Dr. Shirley Papuga is currently an Associate Professor in the Department of Geology at Wayne State University - Detroit, MI. She is also the current Chair of the AGU Ecohydrology Technical Committee. @MIhappyfamily | hydro.wayne.edu
What does ecohydrology mean to you?
In the most general sense, ecohydrology to me involves the way in which plants influence hydrologic processes, and in turn, how hydrology influences plant dynamics. In my view this could happen at multiple time (e.g. daily, annually) and space scale (e.g. stomata, catchments).
What are your undergraduate and graduate degrees in?
My undergraduate degree is in Mathematics from Kalamazoo College in Michigan. My PhD is from University of Colorado in the Geological Sciences.
How did you arrive at working in/thinking about ecohydrology?
When I started out my academic career, ecohydrology was really just gaining momentum as a new interdisciplinary science. I was lucky enough to have encountered some big thinkers throughout my graduate career who pushed me to look at the world with a curious interdisciplinary perspective.
As an undergraduate, I wanted to use my mathematics education in environmental science applications, and worked on a Senior Individualized Project “Hillslope Runoff Through Grids of Patchy Vegetation: Predictions Using Modified Percolation Theory” at Los Alamos National Laboratory (in 1997!). Through that project I was lucky enough to have the opportunity to work closely with two of today’s most influential ecohydrologists – Dr. Dave Breshears (ecologist), now at University of Arizona and Dr. Brad Wilcox (hydrologist) now at University of Texas A&M. Even then, Breshears and Wilcox were dabbling at bringing together ecologic and hydrologic perspectives!
Inspired by this, I decided to pursue a graduate education at University of Virginia (UVA), where under the mentorship of Dr. John Albertson I was exposed to eddy covariance and remote sensing techniques. Through in-person visits, John introduced our UVA cohort (including Kelly Caylor, Todd Scanlon, and Chris Williams) to big interdisciplinary thinkers like Ignacio Rodriguez-Iturbe and William Kustas. They helped me to see the importance of scale and how the land surface was connected to the atmosphere through the vegetation.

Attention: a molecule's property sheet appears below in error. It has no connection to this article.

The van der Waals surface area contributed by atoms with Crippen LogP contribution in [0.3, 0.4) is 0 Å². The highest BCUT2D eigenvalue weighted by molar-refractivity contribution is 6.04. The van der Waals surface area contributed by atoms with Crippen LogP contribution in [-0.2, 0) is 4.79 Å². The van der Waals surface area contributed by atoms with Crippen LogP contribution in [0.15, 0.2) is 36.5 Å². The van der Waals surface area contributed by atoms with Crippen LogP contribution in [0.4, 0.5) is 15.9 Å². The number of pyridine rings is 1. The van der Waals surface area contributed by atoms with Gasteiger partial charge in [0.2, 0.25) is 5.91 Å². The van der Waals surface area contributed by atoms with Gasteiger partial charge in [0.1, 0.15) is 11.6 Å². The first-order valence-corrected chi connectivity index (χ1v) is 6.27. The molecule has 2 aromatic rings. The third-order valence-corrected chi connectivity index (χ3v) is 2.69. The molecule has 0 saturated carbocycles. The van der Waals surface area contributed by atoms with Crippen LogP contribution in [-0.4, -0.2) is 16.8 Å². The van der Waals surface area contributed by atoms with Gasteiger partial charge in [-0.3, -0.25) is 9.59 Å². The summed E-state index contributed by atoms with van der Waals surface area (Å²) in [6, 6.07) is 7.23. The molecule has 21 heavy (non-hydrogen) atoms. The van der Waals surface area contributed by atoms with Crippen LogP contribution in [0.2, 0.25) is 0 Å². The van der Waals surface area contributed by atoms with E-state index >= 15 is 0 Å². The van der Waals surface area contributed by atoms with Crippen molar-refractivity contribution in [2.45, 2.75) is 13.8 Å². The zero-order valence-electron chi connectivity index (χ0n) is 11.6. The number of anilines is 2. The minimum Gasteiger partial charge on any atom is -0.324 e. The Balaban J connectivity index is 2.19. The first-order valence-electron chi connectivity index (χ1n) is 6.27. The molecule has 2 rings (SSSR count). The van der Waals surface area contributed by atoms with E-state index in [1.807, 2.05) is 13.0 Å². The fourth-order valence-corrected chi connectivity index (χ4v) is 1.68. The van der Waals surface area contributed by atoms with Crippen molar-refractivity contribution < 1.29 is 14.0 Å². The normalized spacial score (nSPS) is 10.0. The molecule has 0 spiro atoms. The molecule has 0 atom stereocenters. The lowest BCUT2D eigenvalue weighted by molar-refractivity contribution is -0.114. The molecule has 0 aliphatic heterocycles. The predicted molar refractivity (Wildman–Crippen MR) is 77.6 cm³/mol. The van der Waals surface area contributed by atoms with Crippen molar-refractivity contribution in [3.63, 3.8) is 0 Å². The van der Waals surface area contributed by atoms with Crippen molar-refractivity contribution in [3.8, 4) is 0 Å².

My time at UVA left me wanting a better hands-on understanding of what I had been modeling. So, I ventured off to New Mexico Tech to work with Dr. Eric Small (now at University of Colorado) – where I began to work in the field at the Sevilleta desert grasslands and shrublands with Bowen ratio, eddy covariance, and sap flow systems - giving me a keen appreciation for the challenges of collecting data. Eric also had a partnership with University of Arizona which gave me the opportunity to interact with more field-oriented interdisciplinary hydrologists like Paul Brooks and Russ Scott. I also attended the AGU Chapman conference “Eco-hydrology of Semiarid Landscapes: Interactions and Processes” held in Taos, New Mexico. That small formative conference gave me the opportunity to meet and brainstorm with more of our big interdisciplinary thinkers like Rob Jackson and Travis Huxman. And it was from there that I was really committed to dryland ecohydrology.
The bottom line for me is that as a student I was encouraged to talk with people from different disciplines and different perspectives. Those discussions shaped the way I think about problems. Over time, ecohydrology became the intuitive way for me to think about the interconnected processes on the land surface and their feedbacks with the atmosphere.
What do you see as an important emerging area of ecohydrology?
I think we are going to see the potential for ecohydrology in helping us in understand the dynamics of contaminant transport and pervasiveness in complex systems such as cities.
Do you have a favorite ecohydrology paper? Describe/explain.
My favorite ecohydrology paper is “Ecohydrology: A hydrologic perspective of climate‐soil‐vegetation dynamics” by Ignacio Rodriguez-Iturbe published in Water Resources Research in 2000. This “vision paper” emphasizes the role of soil moisture in connecting the vegetation to the atmosphere and also to biogeochemical processes. I also feel that it came at a time when I was one of those “young researchers” that was looking for the sort of encouragement that Dr. Rodriguez-Iturbe was bestowing.
What do you do for fun (apart from ecohydrology)?
I have to admit, I have a super family that is a whole lot of fun. They’re my boys – my husband, our two sons (5 and 2), and our dog. We have fun doing everything together – from digging for worms in the yard, wearing noise-cancelling headphones at the Detroit Grand Prix, camping in the rain, riding the streetcar, growing giant carrots in our stock tank garden, watching Paw Patrol, and playing soccer. Those boys make every moment amazing!